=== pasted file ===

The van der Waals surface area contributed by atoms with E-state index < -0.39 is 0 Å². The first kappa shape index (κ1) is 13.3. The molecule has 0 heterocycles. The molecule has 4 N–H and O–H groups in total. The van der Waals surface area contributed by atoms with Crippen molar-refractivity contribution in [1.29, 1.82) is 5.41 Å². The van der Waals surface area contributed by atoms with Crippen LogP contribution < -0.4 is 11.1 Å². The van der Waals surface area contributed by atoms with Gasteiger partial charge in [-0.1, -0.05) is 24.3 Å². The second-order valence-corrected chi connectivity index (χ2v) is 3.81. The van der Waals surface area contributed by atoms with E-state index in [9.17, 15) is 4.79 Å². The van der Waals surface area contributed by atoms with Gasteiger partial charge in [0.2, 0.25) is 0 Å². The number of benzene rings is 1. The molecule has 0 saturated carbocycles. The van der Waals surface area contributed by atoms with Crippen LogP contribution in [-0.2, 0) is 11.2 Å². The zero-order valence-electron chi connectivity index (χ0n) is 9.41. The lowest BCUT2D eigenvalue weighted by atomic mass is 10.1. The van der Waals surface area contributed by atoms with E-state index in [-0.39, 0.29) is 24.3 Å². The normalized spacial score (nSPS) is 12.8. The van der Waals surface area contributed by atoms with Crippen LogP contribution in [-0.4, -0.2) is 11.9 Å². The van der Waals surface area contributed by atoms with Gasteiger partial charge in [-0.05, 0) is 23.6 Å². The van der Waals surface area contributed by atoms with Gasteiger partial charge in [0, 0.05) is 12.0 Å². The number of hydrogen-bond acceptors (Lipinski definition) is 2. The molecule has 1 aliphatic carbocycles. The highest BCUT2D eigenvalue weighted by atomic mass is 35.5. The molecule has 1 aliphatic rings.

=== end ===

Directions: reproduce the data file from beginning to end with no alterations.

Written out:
The van der Waals surface area contributed by atoms with E-state index < -0.39 is 0 Å². The first kappa shape index (κ1) is 13.3. The molecule has 0 heterocycles. The molecule has 4 N–H and O–H groups in total. The van der Waals surface area contributed by atoms with Crippen molar-refractivity contribution in [1.29, 1.82) is 5.41 Å². The van der Waals surface area contributed by atoms with Crippen LogP contribution < -0.4 is 11.1 Å². The van der Waals surface area contributed by atoms with Gasteiger partial charge in [-0.1, -0.05) is 24.3 Å². The second-order valence-corrected chi connectivity index (χ2v) is 3.81. The van der Waals surface area contributed by atoms with E-state index in [9.17, 15) is 4.79 Å². The van der Waals surface area contributed by atoms with Gasteiger partial charge in [0.2, 0.25) is 0 Å². The number of benzene rings is 1. The molecule has 0 saturated carbocycles. The van der Waals surface area contributed by atoms with Crippen LogP contribution in [-0.2, 0) is 11.2 Å². The zero-order valence-electron chi connectivity index (χ0n) is 9.41. The lowest BCUT2D eigenvalue weighted by atomic mass is 10.1. The van der Waals surface area contributed by atoms with E-state index in [-0.39, 0.29) is 24.3 Å². The normalized spacial score (nSPS) is 12.8. The van der Waals surface area contributed by atoms with Crippen LogP contribution in [-0.4, -0.2) is 11.9 Å². The van der Waals surface area contributed by atoms with Gasteiger partial charge in [-0.05, 0) is 23.6 Å². The van der Waals surface area contributed by atoms with Gasteiger partial charge in [0, 0.05) is 12.0 Å². The number of hydrogen-bond acceptors (Lipinski definition) is 2. The molecule has 1 aliphatic carbocycles. The highest BCUT2D eigenvalue weighted by atomic mass is 35.5. The molecule has 1 aliphatic rings.